Biological treatment of ankylosing spondylitis: A nationwide study of treatment trajectories on a patient level in clinical practice
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Background: There is substantial evidence that patients with ankylosing spondylitis (AS) have high response rates to tumour necrosis factor inhibitors (TNFi), a low likelihood of successful treatment termination, but yet a limited drug retention. Whereas several reports have assessed drug retention rates for TNFi in AS, there are few, if any, studies investigating the actual treatment trajectories on a patient level, including subsequent therapy changes and dose reductions, of individual patients. The aim of this study was to describe 5-year treatment trajectories in patients with ankylosing spondylitis (AS) starting a first TNFi. Methods: Bio-naïve patients with AS starting a TNFi in 2006-2015 were identified in the nationwide Swedish Rheumatology Quality register and followed until 31 December 2015. All changes in their anti-rheumatic treatment during follow-up were recorded. To further increase precision, these data were complimented by information on the amount of prescribed subcutaneous TNFi collected from pharmacies during each year, retrieved from the Swedish Prescribed Drug Register. Results: Two thousand five hundred ninety patients started a first TNFi 2006-2015, and after 1 year, 74% remained on their first TNFi. However, after 5 years, this figure was only 46%, although at that time 63% were still on treatment with any biologic, while 30% had no anti-rheumatic treatment at all. After discontinuing the first TNFi, 46% switched directly to a second TNFi, but the drug retention for the second and third TNFi grew successively shorter compared to that for the first TNFi. In contrast, patients remaining on treatment with their first subcutaneous TNFi gradually reduced the dose, so that during the fifth year of treatment only 66% had collected ≥ 75% of the defined daily doses for that year. Conclusion: Less than half of patients with AS will remain on their first TNFi after 5 years, but most are still on a biologic. While patients remaining on treatment with their first TNFi appear to be able to reduce the dose over time, a large proportion cycle through several biologics, and 1/3 have no anti-rheumatic treatment after 5 years. This indicates the importance of thorough follow-up programs as well as a need for alternative therapeutic options.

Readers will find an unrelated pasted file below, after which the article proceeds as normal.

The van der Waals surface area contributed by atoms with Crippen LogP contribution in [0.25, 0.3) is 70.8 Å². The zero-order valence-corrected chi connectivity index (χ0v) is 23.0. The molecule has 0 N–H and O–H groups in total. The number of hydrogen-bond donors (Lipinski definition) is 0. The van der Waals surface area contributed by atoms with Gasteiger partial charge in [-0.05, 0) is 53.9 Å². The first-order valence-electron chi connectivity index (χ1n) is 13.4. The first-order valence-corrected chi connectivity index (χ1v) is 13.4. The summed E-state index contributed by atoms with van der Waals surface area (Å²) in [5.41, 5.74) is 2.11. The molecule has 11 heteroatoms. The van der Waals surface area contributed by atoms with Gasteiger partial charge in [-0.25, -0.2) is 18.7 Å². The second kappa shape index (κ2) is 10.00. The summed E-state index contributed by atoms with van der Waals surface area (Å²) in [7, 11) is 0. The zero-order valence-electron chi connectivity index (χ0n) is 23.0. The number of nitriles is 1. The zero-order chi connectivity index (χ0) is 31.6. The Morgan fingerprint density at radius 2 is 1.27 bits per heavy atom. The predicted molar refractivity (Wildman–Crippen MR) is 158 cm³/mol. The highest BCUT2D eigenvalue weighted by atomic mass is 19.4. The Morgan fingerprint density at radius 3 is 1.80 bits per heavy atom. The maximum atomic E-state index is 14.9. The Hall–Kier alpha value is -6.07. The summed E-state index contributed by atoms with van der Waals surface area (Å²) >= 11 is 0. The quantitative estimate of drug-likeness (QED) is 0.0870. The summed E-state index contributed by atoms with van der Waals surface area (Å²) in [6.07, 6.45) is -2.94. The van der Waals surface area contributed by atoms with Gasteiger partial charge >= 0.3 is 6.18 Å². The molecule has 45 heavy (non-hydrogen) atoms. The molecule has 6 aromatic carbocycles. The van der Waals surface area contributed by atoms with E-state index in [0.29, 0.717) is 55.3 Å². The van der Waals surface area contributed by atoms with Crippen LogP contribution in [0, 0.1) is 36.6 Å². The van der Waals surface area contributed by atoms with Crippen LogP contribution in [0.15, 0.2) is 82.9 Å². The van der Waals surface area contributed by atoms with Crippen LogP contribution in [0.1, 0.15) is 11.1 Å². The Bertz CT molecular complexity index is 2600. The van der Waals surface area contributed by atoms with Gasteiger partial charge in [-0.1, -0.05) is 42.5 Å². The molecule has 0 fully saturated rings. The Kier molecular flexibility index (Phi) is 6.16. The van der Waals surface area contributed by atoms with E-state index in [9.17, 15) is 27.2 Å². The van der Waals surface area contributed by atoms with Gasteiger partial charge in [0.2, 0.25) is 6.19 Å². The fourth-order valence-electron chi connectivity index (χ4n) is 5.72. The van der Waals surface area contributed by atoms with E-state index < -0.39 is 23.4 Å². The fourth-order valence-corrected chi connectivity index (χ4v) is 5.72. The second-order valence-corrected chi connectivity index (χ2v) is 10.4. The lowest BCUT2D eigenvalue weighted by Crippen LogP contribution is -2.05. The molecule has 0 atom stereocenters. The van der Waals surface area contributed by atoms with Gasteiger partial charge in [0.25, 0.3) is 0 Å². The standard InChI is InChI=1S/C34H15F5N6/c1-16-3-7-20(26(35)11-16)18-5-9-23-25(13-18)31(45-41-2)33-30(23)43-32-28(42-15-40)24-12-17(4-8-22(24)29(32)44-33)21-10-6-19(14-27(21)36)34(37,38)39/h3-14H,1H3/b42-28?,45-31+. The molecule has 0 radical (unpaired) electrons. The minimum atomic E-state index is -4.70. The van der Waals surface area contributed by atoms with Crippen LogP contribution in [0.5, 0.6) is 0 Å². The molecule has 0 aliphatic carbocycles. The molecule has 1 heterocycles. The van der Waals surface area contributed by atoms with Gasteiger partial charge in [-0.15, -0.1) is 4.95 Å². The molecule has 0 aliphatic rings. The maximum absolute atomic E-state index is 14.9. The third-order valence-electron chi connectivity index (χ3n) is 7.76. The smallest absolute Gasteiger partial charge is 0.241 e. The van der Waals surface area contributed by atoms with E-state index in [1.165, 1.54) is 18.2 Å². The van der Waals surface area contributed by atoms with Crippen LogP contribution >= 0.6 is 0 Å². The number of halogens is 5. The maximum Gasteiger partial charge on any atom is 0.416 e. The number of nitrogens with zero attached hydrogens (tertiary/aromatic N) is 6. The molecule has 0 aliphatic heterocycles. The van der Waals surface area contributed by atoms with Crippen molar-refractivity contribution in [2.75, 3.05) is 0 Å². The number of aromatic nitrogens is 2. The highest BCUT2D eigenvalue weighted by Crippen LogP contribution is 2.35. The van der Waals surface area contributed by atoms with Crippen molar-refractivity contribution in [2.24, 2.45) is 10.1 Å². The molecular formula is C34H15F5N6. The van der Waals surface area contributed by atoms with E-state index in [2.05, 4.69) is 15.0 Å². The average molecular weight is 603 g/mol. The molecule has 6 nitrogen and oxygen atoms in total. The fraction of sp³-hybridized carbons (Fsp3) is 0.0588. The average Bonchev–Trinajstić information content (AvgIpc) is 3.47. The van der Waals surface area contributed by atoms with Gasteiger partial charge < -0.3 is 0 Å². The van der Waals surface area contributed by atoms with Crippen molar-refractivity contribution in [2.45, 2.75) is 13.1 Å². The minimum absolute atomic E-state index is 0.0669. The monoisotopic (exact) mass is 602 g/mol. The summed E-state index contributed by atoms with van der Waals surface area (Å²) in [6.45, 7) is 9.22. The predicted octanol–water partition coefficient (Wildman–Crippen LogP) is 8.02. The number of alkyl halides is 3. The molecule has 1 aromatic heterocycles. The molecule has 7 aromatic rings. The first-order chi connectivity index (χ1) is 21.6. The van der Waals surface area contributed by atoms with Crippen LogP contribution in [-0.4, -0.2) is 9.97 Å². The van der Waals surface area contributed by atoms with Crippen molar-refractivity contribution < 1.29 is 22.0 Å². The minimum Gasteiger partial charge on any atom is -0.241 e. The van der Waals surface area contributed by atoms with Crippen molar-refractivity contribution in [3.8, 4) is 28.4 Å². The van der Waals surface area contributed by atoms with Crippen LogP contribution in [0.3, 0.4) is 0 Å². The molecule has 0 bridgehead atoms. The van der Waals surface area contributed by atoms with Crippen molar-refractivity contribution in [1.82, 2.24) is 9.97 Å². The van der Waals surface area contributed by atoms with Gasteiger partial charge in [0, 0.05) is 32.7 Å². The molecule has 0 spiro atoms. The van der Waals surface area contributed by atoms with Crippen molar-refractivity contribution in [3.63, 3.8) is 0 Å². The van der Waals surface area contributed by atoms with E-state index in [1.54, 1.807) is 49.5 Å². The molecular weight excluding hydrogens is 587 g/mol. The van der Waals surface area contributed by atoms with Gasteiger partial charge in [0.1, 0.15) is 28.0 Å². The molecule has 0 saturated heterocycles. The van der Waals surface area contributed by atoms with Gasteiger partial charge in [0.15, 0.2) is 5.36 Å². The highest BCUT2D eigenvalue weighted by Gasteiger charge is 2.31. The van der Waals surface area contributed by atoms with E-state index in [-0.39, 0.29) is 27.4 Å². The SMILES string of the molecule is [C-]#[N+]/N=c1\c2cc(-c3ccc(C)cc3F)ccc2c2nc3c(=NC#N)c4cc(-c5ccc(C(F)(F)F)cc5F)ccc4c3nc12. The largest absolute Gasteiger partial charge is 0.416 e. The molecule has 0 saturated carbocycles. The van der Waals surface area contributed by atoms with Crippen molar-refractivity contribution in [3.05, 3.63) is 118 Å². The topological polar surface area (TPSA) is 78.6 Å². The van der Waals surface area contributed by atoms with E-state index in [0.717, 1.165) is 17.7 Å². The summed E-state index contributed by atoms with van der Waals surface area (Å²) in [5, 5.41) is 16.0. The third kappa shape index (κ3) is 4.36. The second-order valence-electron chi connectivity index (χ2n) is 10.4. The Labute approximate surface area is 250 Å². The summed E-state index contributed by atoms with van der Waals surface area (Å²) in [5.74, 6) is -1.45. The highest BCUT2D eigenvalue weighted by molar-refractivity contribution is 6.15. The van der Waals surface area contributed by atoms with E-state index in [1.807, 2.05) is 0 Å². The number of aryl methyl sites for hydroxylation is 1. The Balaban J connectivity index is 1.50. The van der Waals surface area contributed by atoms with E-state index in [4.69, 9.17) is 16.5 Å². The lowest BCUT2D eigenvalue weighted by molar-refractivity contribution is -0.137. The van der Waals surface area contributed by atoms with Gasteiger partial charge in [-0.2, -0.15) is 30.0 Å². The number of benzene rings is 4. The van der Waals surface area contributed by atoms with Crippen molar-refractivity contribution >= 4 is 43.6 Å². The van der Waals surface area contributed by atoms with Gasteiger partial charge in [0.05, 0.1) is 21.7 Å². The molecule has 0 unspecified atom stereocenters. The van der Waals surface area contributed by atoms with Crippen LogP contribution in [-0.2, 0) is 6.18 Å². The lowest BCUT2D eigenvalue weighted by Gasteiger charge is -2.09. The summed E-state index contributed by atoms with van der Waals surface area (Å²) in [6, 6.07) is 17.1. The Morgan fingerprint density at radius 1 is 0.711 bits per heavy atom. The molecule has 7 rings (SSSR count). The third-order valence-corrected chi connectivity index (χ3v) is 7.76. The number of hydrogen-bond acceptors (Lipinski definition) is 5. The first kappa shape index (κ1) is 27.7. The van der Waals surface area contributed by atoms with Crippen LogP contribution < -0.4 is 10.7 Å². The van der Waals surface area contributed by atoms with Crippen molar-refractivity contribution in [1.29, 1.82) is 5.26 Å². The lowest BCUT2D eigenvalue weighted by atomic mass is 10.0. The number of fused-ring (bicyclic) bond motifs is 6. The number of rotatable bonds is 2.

|Research areas and keywords||
Subject classification (UKÄ) – MANDATORY
|Journal||Arthritis Research and Therapy|
|Publication status||Published - 2019|